• shank15217
      • 1 year ago

      I always found that annoying, a $700 card should be able to do a lot more than gaming.

        • techguy
        • 1 year ago

        I recall a time when people used to “mod” their Geforce into a Quadro, unlocking the performance in professional applications.

    • chuckula
    • 1 year ago

    So bye bye Miss Etherium Pie.

    Put my [url=https://en.wikipedia.org/wiki/Chevrolet_Vega<]Vega[/url<] up on eBay but the price wasn't high. And all the fanboys gave each other high fives, saying this will be the day that I buy.

      • tipoo
      • 1 year ago

      Take your upvote and see yourself out.

      • derFunkenstein
      • 1 year ago

      Hallelujah, holy shit! [url=https://www.youtube.com/watch?v=TQXuazYI_YU<]Pass the Tylenol[/url<].

      • kvndoom
      • 1 year ago

      And this is how the Internet was won on Friday, August 17th, 2018.

      • Mr Bill
      • 1 year ago

      The bitcoin I admire most

      met up with blockchain and now its toast

      Etherium’s here but she’s a ghost

      I guess I’ll go gameboy

      • JustAnEngineer
      • 1 year ago

      Radeon RX Vega 56 prices still look [url=https://www.ebay.com/sch/i.html?_fsrp=1&LH_PrefLoc=2&_sop=15&_sacat=0&_nkw=radeon%20rx%20vega%2056&_udhi=400&LH_ItemCondition=3000%7C2000%7C2500&_from=R40&_stpos=64030&_fcid=1&rt=nc<]relatively strong[/url<] for used hardware.

      • deruberhanyok
      • 1 year ago

      Can this just be a permanent top comment?

    • FireGryphon
    • 1 year ago

    Why is cryptocurrency not fashionable anymore, and how does nVidia know what its cards are used for?

      • K-L-Waster
      • 1 year ago

      Crypto values are down and new ASICs have been released.

        • Wirko
        • 1 year ago

        … which need fabs in order to be made. Lots of fabs.

      • Krogoth
      • 1 year ago

      I suspect it is from marketing types who probe online communities and their retail/etailers.

      It isn’t exactly that difficult to figure out when miners are the people who were purchasing several and to a large number of cards at a time.

      • derFunkenstein
      • 1 year ago

      As to the “why”, Ars had a reasonable guess as to the cause: speculative bubble burst.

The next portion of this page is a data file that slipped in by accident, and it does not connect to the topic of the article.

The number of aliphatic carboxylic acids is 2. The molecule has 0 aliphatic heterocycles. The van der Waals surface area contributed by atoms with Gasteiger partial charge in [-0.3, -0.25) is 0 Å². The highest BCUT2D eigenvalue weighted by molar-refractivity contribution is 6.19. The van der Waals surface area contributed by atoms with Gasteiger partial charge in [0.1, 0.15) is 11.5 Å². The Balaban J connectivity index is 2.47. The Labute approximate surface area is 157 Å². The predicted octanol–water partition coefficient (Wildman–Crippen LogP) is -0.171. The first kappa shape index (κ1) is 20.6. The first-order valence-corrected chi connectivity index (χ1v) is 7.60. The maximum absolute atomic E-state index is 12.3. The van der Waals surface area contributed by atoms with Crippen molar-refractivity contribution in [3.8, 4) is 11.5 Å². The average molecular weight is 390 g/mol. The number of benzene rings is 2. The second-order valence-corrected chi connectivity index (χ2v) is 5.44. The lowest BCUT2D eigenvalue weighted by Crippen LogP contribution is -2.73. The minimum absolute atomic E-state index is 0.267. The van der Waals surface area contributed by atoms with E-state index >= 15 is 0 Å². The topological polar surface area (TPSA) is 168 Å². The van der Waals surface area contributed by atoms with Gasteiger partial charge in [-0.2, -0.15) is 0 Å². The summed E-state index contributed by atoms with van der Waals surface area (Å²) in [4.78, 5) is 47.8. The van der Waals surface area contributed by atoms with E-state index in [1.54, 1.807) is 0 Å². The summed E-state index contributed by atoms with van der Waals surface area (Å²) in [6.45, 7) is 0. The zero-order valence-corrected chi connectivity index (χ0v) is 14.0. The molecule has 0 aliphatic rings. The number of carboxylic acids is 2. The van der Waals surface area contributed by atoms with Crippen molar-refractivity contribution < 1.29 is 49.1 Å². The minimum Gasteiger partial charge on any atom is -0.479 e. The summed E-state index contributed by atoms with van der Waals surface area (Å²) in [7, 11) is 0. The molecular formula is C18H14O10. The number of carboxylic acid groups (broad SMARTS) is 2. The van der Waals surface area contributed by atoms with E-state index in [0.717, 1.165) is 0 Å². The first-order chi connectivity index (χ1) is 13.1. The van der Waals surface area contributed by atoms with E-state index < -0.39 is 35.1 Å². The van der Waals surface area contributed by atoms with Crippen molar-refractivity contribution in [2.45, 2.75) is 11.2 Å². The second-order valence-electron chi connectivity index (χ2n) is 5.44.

[url<]https://arstechnica.com/tech-policy/2018/08/bitcoin-and-ether-are-both-down-more-than-two-thirds-from-their-peaks/[/url<]

        • Voldenuit
        • 1 year ago

        There was also currency manipulation by traders like Bitfinex. I mean, allegedly.

      • Redocbew
      • 1 year ago

      Surveys and online registration forms most likely. When a company does the whole “register here to get support” thing it’s really just smoke and mirrors as a way to collect information about what consumers are doing with their stuff.

    • XTF
    • 1 year ago

    > The company’s OEM and IP bucket leaked 54% of the revenue it posted this time last year, down to $116 million, thanks to declines in demand from cryptocurrency miners for the green team’s GPUs.

    What does OEM and IP bucket mean exactly?
    How does nV know what cards were sold to gamers and what cards to miners?
    And what does this have to do with OEM and IP?

      • limitedaccess
      • 1 year ago

      What they’re referring to is specific and direct orders and not through other channels. They aren’t tracking whether or not their GPU/memory sold to Asus to make a graphics card which was then sold through Amazon ended up being used predominantly for mining or gaming.

    • squeeb
    • 1 year ago

    Good riddance !!!

    • NovusBogus
    • 1 year ago

    It’s not really dead, just in remission for a year or so. The really good news here is that NV is starting to seriously keep track of the cryptocurrency market, so hopefully they won’t be caught with their pants down when the boombust cycle resets itself.

      • albundy
      • 1 year ago

      of course they are going to keep track. how else are they going to manipulate the market prices? wouldnt it be funny if they have a kill switch on random older cards just at the right time when prices are at their peak? all it takes is a driver update and it phones home, and bam, insane video card revenue overnight.

        • K-L-Waster
        • 1 year ago

        Do you have any evidence whatsoever that they have anything like that in mind?

        Or is this just yet another “they’re NVidia, of course they’re going to find a new way to screw old customers over” conspiracy theory?

      • Krogoth
      • 1 year ago

      It isn’t going back to anywhere near the original hype levels though.

        • psuedonymous
        • 1 year ago

        That’s what people though after the first GPU mining peak/crash in 2014.